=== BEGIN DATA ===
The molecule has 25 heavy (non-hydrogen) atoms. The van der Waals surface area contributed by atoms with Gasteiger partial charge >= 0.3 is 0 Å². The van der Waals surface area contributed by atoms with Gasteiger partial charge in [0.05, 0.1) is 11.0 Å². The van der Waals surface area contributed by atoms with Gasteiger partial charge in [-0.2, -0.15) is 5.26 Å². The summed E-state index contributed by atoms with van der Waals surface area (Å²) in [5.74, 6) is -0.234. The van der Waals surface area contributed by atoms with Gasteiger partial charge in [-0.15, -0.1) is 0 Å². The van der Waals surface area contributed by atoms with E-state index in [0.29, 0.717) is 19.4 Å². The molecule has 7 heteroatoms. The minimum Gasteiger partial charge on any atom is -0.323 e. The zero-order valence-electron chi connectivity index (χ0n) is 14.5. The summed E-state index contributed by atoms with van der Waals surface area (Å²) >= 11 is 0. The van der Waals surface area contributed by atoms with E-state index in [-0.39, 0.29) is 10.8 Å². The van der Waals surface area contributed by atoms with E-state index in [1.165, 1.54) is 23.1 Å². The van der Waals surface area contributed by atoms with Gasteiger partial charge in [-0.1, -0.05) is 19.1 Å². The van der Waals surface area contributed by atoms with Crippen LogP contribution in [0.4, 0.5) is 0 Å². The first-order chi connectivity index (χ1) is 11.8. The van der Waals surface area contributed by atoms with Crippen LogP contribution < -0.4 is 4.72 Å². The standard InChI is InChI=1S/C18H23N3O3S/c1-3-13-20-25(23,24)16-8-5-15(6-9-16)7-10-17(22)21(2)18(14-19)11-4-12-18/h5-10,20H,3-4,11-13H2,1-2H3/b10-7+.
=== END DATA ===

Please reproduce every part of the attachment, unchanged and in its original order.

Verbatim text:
The molecule has 25 heavy (non-hydrogen) atoms. The van der Waals surface area contributed by atoms with Gasteiger partial charge >= 0.3 is 0 Å². The van der Waals surface area contributed by atoms with Gasteiger partial charge in [0.05, 0.1) is 11.0 Å². The van der Waals surface area contributed by atoms with Gasteiger partial charge in [-0.2, -0.15) is 5.26 Å². The summed E-state index contributed by atoms with van der Waals surface area (Å²) in [5.74, 6) is -0.234. The van der Waals surface area contributed by atoms with Gasteiger partial charge in [-0.15, -0.1) is 0 Å². The van der Waals surface area contributed by atoms with E-state index in [0.29, 0.717) is 19.4 Å². The molecule has 7 heteroatoms. The minimum Gasteiger partial charge on any atom is -0.323 e. The zero-order valence-electron chi connectivity index (χ0n) is 14.5. The summed E-state index contributed by atoms with van der Waals surface area (Å²) >= 11 is 0. The van der Waals surface area contributed by atoms with E-state index in [-0.39, 0.29) is 10.8 Å². The van der Waals surface area contributed by atoms with E-state index in [1.165, 1.54) is 23.1 Å². The van der Waals surface area contributed by atoms with Gasteiger partial charge in [-0.1, -0.05) is 19.1 Å². The van der Waals surface area contributed by atoms with Crippen LogP contribution in [0.4, 0.5) is 0 Å². The first-order chi connectivity index (χ1) is 11.8. The van der Waals surface area contributed by atoms with Crippen LogP contribution < -0.4 is 4.72 Å². The standard InChI is InChI=1S/C18H23N3O3S/c1-3-13-20-25(23,24)16-8-5-15(6-9-16)7-10-17(22)21(2)18(14-19)11-4-12-18/h5-10,20H,3-4,11-13H2,1-2H3/b10-7+.